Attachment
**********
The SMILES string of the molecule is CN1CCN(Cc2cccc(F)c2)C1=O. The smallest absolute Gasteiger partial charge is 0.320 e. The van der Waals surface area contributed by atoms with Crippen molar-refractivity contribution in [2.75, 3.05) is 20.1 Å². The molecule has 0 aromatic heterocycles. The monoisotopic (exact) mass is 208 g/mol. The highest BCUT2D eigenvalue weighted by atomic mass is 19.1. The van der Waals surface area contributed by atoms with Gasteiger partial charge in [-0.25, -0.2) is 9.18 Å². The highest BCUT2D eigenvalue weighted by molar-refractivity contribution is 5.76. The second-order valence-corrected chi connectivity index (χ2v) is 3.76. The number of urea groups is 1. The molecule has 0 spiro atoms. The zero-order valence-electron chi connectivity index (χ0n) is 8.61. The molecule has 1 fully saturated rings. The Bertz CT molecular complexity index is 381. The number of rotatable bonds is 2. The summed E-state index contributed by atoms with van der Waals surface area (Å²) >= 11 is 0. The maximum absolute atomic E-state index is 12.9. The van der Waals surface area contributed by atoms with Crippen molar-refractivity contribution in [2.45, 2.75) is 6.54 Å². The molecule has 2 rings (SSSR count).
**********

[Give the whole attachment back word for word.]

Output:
The SMILES string of the molecule is CN1CCN(Cc2cccc(F)c2)C1=O. The smallest absolute Gasteiger partial charge is 0.320 e. The van der Waals surface area contributed by atoms with Crippen molar-refractivity contribution in [2.75, 3.05) is 20.1 Å². The molecule has 0 aromatic heterocycles. The monoisotopic (exact) mass is 208 g/mol. The highest BCUT2D eigenvalue weighted by atomic mass is 19.1. The van der Waals surface area contributed by atoms with Gasteiger partial charge in [-0.25, -0.2) is 9.18 Å². The highest BCUT2D eigenvalue weighted by molar-refractivity contribution is 5.76. The second-order valence-corrected chi connectivity index (χ2v) is 3.76. The number of urea groups is 1. The molecule has 0 spiro atoms. The zero-order valence-electron chi connectivity index (χ0n) is 8.61. The molecule has 1 fully saturated rings. The Bertz CT molecular complexity index is 381. The number of rotatable bonds is 2. The summed E-state index contributed by atoms with van der Waals surface area (Å²) >= 11 is 0. The maximum absolute atomic E-state index is 12.9. The van der Waals surface area contributed by atoms with Crippen molar-refractivity contribution in [2.45, 2.75) is 6.54 Å². The molecule has 2 rings (SSSR count).